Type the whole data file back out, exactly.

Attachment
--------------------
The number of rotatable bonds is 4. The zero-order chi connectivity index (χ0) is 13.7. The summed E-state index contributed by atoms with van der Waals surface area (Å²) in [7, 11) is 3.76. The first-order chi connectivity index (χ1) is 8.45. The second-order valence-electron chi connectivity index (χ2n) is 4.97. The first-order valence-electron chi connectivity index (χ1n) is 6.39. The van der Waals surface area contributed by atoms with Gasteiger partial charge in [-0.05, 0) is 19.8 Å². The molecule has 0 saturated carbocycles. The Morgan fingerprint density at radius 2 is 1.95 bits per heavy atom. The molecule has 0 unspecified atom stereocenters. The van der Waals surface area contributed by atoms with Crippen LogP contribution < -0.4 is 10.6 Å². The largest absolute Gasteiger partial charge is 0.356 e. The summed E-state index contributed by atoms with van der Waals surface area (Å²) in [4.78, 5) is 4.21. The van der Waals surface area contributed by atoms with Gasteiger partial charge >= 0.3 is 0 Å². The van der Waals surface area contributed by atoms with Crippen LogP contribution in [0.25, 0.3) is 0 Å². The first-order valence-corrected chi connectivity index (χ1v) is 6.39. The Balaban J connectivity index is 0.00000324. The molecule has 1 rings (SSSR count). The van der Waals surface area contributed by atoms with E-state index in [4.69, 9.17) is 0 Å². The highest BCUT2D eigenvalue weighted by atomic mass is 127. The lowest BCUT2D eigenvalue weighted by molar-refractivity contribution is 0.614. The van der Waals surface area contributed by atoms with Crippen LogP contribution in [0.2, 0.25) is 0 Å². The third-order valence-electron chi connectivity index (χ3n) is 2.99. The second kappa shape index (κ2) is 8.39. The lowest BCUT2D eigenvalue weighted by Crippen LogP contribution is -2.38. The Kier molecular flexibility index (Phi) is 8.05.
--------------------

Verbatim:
The number of rotatable bonds is 4. The zero-order chi connectivity index (χ0) is 13.7. The summed E-state index contributed by atoms with van der Waals surface area (Å²) in [7, 11) is 3.76. The first-order chi connectivity index (χ1) is 8.45. The second-order valence-electron chi connectivity index (χ2n) is 4.97. The first-order valence-electron chi connectivity index (χ1n) is 6.39. The van der Waals surface area contributed by atoms with Gasteiger partial charge in [-0.05, 0) is 19.8 Å². The molecule has 0 saturated carbocycles. The Morgan fingerprint density at radius 2 is 1.95 bits per heavy atom. The molecule has 0 unspecified atom stereocenters. The van der Waals surface area contributed by atoms with Crippen LogP contribution < -0.4 is 10.6 Å². The largest absolute Gasteiger partial charge is 0.356 e. The summed E-state index contributed by atoms with van der Waals surface area (Å²) in [4.78, 5) is 4.21. The van der Waals surface area contributed by atoms with Gasteiger partial charge >= 0.3 is 0 Å². The van der Waals surface area contributed by atoms with Crippen LogP contribution in [0.25, 0.3) is 0 Å². The first-order valence-corrected chi connectivity index (χ1v) is 6.39. The Balaban J connectivity index is 0.00000324. The molecule has 1 rings (SSSR count). The van der Waals surface area contributed by atoms with E-state index in [4.69, 9.17) is 0 Å². The highest BCUT2D eigenvalue weighted by atomic mass is 127. The lowest BCUT2D eigenvalue weighted by molar-refractivity contribution is 0.614. The van der Waals surface area contributed by atoms with Crippen LogP contribution in [0.2, 0.25) is 0 Å². The third-order valence-electron chi connectivity index (χ3n) is 2.99. The second kappa shape index (κ2) is 8.39. The lowest BCUT2D eigenvalue weighted by Crippen LogP contribution is -2.38. The Kier molecular flexibility index (Phi) is 8.05.